I imaged my original matrix RAID 0 boot volume to my USB hard drive. I used Acronis' 15 day free trial of TruImage Home. That's excellent software, btw - its very slick and fairly straightforward. I know there are other programs that work fine, too, but Acronis worked for me. I might even bite the bullet and pay them for the software to use as a backup tool because it worked really nicely. The imaging process took two hours for 50gb to go from my internal matrix RAID 0 to my external USB drive, which is quite speedy considering what it's doing but it's not instant, so be patient.
Then I copied my music and videos from my old matrix RAID 1 partition to the same external drive, too. I double checked to make sure that all my data was on the external drive and the image file was on there, too.
Then I made an Acronis boot CD. The only option to choose is whether you want USB and network support or not - clearly, I checked that box since I need USB support to get my image.
I rebooted and hit DEL to enter the BIOS setup so that I could tell the computer to boot from the CD drive instead of the RAID 0 partition.
Then I booted from that CD just to make sure that it worked. It loaded right up into a primitive looking pre-Windows Acronis screen. It's ugly but it's pretty darn cool that its even possible. I just ran the TruImage program off the boot CD and verified that it found the image I made of my old boot volume. It did, no trouble. So I figured everything looked good and it was time to blow everything away and see if this works.
I rebooted again and hit "ctrl-i" at the Intel Matrix portion of the POST process. Up popped the Intel manager. Like SomeJoe7777 said, I first told it to kill off my old RAID partitions. That part goes instantly - viola - all your data is gone. Then I told it I wanted a new RAID 0 and I wanted it to be 160gb (40gb off each 500gb drive). That goes instantly, too. Then I told it I wanted a RAID 5 with the rest of the space, and viola - the RAID was set up, as far as the BIOS and motherboard was concerned.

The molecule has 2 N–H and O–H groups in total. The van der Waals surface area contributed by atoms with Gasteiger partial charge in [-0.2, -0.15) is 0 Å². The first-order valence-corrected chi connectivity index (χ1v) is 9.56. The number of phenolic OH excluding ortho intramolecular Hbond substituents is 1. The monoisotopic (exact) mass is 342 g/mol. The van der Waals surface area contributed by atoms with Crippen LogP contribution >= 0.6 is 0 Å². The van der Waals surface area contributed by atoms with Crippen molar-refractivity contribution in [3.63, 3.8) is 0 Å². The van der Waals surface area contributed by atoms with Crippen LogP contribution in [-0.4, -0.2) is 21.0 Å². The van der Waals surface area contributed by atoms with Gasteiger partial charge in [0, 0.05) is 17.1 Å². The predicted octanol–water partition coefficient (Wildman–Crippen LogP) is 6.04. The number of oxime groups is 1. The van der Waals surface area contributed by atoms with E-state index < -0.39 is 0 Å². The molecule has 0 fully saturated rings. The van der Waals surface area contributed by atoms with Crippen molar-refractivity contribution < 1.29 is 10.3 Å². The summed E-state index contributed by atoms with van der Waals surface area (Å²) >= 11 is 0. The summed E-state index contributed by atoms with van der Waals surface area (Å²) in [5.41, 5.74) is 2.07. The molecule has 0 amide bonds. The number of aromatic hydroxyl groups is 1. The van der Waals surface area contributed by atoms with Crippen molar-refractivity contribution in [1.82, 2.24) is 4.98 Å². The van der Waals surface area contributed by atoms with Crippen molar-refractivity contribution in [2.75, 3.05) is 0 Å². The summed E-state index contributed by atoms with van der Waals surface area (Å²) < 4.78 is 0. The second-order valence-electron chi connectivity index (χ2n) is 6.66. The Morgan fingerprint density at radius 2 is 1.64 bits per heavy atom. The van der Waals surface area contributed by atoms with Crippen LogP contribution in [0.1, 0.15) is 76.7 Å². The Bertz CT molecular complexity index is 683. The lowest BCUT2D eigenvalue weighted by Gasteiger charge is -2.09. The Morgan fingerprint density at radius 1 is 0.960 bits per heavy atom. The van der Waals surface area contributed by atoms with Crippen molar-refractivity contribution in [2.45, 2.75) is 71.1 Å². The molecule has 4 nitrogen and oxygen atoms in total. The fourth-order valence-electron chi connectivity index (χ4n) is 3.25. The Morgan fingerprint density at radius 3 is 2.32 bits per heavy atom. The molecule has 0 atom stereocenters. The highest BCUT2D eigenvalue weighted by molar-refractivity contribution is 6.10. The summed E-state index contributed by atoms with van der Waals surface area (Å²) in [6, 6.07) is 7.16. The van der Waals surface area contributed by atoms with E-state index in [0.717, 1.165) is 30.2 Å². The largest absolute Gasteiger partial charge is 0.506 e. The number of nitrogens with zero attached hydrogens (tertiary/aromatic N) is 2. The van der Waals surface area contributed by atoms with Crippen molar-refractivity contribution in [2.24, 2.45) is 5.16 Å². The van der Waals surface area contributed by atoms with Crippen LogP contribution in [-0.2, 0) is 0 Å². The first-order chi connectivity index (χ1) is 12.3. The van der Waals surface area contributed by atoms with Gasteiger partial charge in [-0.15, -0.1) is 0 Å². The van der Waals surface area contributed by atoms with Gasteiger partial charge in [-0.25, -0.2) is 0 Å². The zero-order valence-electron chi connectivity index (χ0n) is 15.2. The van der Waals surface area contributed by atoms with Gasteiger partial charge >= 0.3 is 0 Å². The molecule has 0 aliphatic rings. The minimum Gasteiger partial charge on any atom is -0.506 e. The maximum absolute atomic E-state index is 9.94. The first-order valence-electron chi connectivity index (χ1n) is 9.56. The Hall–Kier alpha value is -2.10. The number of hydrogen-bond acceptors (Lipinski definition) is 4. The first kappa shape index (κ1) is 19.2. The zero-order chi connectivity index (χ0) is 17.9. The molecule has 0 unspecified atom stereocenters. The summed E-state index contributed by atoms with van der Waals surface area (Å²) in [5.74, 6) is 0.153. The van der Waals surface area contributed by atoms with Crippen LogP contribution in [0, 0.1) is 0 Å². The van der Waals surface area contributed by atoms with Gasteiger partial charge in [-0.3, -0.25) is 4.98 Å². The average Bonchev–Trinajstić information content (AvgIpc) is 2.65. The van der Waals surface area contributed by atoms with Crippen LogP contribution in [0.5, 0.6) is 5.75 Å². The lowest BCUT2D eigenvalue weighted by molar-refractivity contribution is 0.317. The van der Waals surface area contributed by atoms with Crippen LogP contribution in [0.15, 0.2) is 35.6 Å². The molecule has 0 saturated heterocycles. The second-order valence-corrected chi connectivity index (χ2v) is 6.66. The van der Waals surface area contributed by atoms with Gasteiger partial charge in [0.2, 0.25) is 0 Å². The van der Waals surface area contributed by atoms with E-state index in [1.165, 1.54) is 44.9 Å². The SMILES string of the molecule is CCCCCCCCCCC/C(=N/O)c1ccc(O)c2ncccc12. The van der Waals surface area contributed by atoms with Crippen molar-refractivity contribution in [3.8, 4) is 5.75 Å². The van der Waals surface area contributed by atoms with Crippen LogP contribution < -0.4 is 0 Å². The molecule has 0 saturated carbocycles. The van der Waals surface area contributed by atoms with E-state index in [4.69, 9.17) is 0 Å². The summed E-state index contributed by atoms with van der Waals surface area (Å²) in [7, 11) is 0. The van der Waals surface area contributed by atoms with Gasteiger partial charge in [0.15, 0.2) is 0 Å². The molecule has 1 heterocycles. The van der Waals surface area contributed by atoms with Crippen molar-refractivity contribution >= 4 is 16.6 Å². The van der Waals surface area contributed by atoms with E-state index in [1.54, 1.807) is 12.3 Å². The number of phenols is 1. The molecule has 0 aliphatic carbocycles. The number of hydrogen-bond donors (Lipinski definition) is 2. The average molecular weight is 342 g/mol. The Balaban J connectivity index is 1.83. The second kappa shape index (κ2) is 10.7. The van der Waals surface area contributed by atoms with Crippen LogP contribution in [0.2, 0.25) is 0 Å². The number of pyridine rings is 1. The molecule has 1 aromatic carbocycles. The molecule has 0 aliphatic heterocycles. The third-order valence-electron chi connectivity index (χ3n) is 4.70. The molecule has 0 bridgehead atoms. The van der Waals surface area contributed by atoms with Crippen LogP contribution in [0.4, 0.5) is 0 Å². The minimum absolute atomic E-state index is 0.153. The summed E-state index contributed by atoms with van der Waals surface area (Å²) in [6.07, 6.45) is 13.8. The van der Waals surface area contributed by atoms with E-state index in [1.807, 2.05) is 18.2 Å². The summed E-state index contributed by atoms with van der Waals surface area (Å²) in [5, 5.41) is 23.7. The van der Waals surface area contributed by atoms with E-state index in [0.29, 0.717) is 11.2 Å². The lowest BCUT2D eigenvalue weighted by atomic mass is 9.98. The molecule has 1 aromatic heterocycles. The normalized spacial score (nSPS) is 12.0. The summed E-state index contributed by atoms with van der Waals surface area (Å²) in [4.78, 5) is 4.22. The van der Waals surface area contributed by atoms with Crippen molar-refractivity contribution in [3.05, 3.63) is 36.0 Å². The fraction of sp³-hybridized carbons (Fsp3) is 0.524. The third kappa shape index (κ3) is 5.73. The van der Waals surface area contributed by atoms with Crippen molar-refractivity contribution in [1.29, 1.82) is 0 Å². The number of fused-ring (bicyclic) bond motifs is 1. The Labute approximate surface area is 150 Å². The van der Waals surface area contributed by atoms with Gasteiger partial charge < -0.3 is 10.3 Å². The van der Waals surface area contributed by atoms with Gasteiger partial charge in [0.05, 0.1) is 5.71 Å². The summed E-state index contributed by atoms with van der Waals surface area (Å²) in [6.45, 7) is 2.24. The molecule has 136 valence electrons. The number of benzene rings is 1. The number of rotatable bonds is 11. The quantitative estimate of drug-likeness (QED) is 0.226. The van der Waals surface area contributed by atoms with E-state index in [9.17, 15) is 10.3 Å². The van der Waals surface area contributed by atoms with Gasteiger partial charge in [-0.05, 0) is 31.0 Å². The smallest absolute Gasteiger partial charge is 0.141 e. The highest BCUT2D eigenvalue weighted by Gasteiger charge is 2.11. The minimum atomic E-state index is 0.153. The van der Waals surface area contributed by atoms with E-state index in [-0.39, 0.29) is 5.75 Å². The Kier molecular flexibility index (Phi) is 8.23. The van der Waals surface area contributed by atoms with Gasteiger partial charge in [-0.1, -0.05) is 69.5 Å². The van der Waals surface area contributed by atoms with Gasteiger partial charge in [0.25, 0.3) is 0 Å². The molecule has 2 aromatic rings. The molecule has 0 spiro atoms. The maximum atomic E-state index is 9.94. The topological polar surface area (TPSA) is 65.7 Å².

I rebooted and the Acronis boot CD fired up. This was the only halfway tricky step - it's just not quite clear what to do but some minor fiddling figured it out. I told it to restore my image to the new C: drive. TruImage popped up a graphic representation of the image file and at that point, I had to figure out that what I was supposed to do is drag the image to stretch it so it took up the whole 160gb of the new C: partition, since the image was taken of a smaller 100gb partition. I'm not sure what would happen if I didn't drag it out - maybe there would be extra unpartitioned space on the C: volume or something. That was the only halfway tricky part - Acronis had good instructions the rest of the way.
Anyway, I then told it to make the newly imaged partition "active" because the well written instructions indicated that's what you do if you want the imaged partition to be the one you boot from.
So I told it to go and it took another two hours.
I came back, rebooted, and got a scary message about needing to put a boot disc in.
Then I remembered to go and change my BIOS settings back so that the motherboard would know to boot from the hard drive again - whew.
I did that, and VIOLA! I'm up and going with a 160gb RAID 0 partition and zero side effects.

I can't use my RAID 5 yet because it needs to be initialized. That part is taking FOREVER - 7 hours for 1.3tb - but RAID 5 always needs to be initialized so that's fine. In the meantime, I can get to my music and everything via the backup copies on the USB drive so its all good.
!